GWR proves Brunel’s sunshine theory Is there light at the end of Brunel’s Box Tunnel?
On Sunday 9 April, a date that marked Brunel’s 211th birthday, a team of Great Western Railway (GWR) engineers took to the track to test one of the most enduring theories surrounding Brunel’s iconic Box tunnel just outside of Bath.
It is believed that Brunel deliberately designed the two mile-long Box Tunnel so that every year on his birthday the rising sun would shine directly through from one end to the other, creating an astonishing effect.
Engineers and mathematicians have previously concluded that the theory could hold true with the calculations published in the New Civil Engineer and elsewhere.
True to the genius of Brunel, the tunnel does in fact align with the rising sun, which lit up a significant section of the tunnel, but despite beautiful conditions on Sunday morning, it did not make it all the way through to the end.
GWR Commercial Development Director Matthew Golton said:
“The alignment of the sun directly between the tracks makes it difficult to imagine it wasn’t engineered. Given that the sun rises in a slightly different spot from the east each day it’s hard to predict the days with pinpoint accuracy.
“That said, Brunel might have calculated it right – when building the tunnel his calculations were so accurate that when the two ends joined up it was only 5cm out – but he may not have taken into account leap years and so the sun effect has moved away from the actual day of his birthday. Take a look at the photos and draw your own conclusions.”
Yesterday was the last opportunity for track access to test the sunlight theory before new Intercity Express Trains begin operating on the line later this year. The investment into electrification marks the most significant change since diesel replaced steam half a century ago.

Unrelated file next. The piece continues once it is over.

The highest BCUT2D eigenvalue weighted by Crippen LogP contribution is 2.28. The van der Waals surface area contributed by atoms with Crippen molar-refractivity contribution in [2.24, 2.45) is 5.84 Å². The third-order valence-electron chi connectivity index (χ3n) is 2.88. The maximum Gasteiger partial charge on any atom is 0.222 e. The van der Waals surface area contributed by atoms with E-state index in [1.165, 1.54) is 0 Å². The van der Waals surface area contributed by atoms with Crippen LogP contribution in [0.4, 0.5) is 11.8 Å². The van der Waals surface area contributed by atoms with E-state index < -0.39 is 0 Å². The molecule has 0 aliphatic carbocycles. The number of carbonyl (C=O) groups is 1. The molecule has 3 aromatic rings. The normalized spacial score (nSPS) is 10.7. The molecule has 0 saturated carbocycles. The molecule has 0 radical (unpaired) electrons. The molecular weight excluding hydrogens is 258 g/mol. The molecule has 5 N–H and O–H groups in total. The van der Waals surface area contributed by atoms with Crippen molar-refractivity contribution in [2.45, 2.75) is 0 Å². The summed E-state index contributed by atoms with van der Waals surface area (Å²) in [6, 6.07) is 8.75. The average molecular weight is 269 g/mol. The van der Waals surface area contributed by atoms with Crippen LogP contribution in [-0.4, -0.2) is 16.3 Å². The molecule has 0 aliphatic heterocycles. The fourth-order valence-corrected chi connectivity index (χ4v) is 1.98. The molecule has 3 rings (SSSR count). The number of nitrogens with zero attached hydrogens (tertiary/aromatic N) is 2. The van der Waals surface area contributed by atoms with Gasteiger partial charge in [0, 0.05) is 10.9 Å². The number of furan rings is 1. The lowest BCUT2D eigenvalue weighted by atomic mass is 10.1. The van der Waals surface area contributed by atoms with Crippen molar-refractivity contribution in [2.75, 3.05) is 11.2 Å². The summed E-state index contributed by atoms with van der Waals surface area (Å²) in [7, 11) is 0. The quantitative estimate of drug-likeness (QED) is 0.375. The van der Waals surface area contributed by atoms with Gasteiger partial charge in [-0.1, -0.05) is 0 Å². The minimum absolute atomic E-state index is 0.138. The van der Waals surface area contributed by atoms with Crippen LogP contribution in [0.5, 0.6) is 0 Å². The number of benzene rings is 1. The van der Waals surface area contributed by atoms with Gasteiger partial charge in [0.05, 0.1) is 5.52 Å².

Notes to editors
Great Western Railway (GWR) provides high speed, commuter, regional and branch line train services. We help over 100 million passengers reach their destinations every year - across South Wales, the West Country, the Cotswolds, and large parts of Southern England.
We’re currently seeing the biggest investment in the network since Brunel so we can offer more trains, more seats, and shorter, more frequent journeys and continue the network’s heritage of helping connect more businesses to new and prosperous markets. Through a series of initiatives we aim to be a good neighbour to the communities we serve and are committed to making a positive social impact in those regions. Learn how we're Building a Greater West at GWR.com. GWR is a FirstGroup company.
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Great Western Railway
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